Driving One's Own Audio Device
The device driver interface offers other device methods in addition to the open/close and read/write pairs. While none of them is critical to device operation, I usually add a few lines of code to implement select and lseek. The former is needed by those programs which multiplex several input/output channels or use non-blocking operations to read and write data. Its role is quite needed if you run real programs, and the implementation is straightforward enough that I won't show it here. The implementation of lseek, on the other hand, consists of the one line return -ESPIPE; and is meant to tell any program that tries to lseek the device that this “is a pipe” (reported to user space as “Illegal seek”).
My aversion to computer sound makes me a novice in the field, and I really don't know anything about programs that play audio, or sites where audio files can be retrieved. Although Linus Torvalds offered an interesting “I pronounce Linux as Linux”, the file was not enough to test my device, and I needed to generate some audio data. The result is the sad distribution includes a program that plays sinusoidal waves, one that plays square waves and a not-so-good piano implementation. These tools work with any /dev/audio you happen to run and can be fun to play with, especially if you have a scope near your Linux box.
All code for the sad program is available by anonymous download in the file ftp.linuxjournal.com/pub/lj/listings/issue53/2997.tgz.
Practical Task Scheduling Deployment
One of the best things about the UNIX environment (aside from being stable and efficient) is the vast array of software tools available to help you do your job. Traditionally, a UNIX tool does only one thing, but does that one thing very well. For example, grep is very easy to use and can search vast amounts of data quickly. The find tool can find a particular file or files based on all kinds of criteria. It's pretty easy to string these tools together to build even more powerful tools, such as a tool that finds all of the .log files in the /home directory and searches each one for a particular entry. This erector-set mentality allows UNIX system administrators to seem to always have the right tool for the job.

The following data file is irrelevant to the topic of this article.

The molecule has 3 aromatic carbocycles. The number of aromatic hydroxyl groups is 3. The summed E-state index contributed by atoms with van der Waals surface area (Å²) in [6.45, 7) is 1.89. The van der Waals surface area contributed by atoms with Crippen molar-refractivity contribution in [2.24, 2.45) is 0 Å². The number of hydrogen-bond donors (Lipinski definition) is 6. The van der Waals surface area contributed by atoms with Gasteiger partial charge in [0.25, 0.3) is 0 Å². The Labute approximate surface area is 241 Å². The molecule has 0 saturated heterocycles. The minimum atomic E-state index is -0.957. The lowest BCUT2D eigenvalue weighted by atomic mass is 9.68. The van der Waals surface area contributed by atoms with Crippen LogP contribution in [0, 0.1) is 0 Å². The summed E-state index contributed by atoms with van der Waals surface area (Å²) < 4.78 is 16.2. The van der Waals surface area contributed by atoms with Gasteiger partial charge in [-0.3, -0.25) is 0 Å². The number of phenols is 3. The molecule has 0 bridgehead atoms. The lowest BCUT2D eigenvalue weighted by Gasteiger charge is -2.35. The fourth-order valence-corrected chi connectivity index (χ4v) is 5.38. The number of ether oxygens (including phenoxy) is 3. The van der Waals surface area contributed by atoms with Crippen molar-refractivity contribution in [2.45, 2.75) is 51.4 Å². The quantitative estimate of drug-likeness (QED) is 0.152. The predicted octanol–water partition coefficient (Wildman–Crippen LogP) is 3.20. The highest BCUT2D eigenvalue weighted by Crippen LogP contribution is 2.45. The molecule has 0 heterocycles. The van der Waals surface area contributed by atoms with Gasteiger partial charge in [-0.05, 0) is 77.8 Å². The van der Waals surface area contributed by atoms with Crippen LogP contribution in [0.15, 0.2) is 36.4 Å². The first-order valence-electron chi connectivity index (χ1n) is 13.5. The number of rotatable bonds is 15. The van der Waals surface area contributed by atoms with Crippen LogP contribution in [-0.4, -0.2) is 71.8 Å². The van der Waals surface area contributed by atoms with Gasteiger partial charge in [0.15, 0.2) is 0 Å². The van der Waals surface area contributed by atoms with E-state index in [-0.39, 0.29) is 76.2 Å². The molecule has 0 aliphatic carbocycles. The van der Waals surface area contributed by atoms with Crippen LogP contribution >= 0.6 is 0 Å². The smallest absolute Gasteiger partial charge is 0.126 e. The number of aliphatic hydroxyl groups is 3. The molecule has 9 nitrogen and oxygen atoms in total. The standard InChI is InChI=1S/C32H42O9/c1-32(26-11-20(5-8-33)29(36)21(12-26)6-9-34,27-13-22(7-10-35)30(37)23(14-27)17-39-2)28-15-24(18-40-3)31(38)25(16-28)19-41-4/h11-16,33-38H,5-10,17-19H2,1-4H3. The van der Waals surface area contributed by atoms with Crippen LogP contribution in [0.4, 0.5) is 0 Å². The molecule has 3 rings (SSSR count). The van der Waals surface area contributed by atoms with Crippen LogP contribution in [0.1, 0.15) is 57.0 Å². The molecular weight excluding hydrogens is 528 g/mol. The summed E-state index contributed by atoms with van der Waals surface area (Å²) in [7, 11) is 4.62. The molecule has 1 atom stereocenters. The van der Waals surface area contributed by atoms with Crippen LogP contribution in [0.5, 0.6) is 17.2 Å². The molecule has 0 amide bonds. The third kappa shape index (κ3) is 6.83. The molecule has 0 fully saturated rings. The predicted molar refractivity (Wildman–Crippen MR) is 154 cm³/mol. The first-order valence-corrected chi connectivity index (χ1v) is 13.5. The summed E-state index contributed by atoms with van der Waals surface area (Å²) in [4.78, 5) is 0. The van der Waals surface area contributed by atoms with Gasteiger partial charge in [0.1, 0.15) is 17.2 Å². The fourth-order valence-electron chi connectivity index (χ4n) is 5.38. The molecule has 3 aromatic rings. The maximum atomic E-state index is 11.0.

Cron traditionally has been considered another such a tool for job scheduling, but is it enough? This webinar considers that very question. The first part builds on a previous Geek Guide, Beyond Cron, and briefly describes how to know when it might be time to consider upgrading your job scheduling infrastructure. The second part presents an actual planning and implementation framework.
Join Linux Journal's Mike Diehl and Pat Cameron of Help Systems.
Free to Linux Journal readers.View Now!
|The Firebird Project's Firebird Relational Database||Jul 29, 2016|
|Stunnel Security for Oracle||Jul 28, 2016|
|SUSE LLC's SUSE Manager||Jul 21, 2016|
|My +1 Sword of Productivity||Jul 20, 2016|
|Non-Linux FOSS: Caffeine!||Jul 19, 2016|
|Murat Yener and Onur Dundar's Expert Android Studio (Wrox)||Jul 18, 2016|
- The Firebird Project's Firebird Relational Database
- Stunnel Security for Oracle
- My +1 Sword of Productivity
- Managing Linux Using Puppet
- Non-Linux FOSS: Caffeine!
- SUSE LLC's SUSE Manager
- Murat Yener and Onur Dundar's Expert Android Studio (Wrox)
- Parsing an RSS News Feed with a Bash Script
- Google's SwiftShader Released
- Doing for User Space What We Did for Kernel Space
With all the industry talk about the benefits of Linux on Power and all the performance advantages offered by its open architecture, you may be considering a move in that direction. If you are thinking about analytics, big data and cloud computing, you would be right to evaluate Power. The idea of using commodity x86 hardware and replacing it every three years is an outdated cost model. It doesn’t consider the total cost of ownership, and it doesn’t consider the advantage of real processing power, high-availability and multithreading like a demon.
This ebook takes a look at some of the practical applications of the Linux on Power platform and ways you might bring all the performance power of this open architecture to bear for your organization. There are no smoke and mirrors here—just hard, cold, empirical evidence provided by independent sources. I also consider some innovative ways Linux on Power will be used in the future.Get the Guide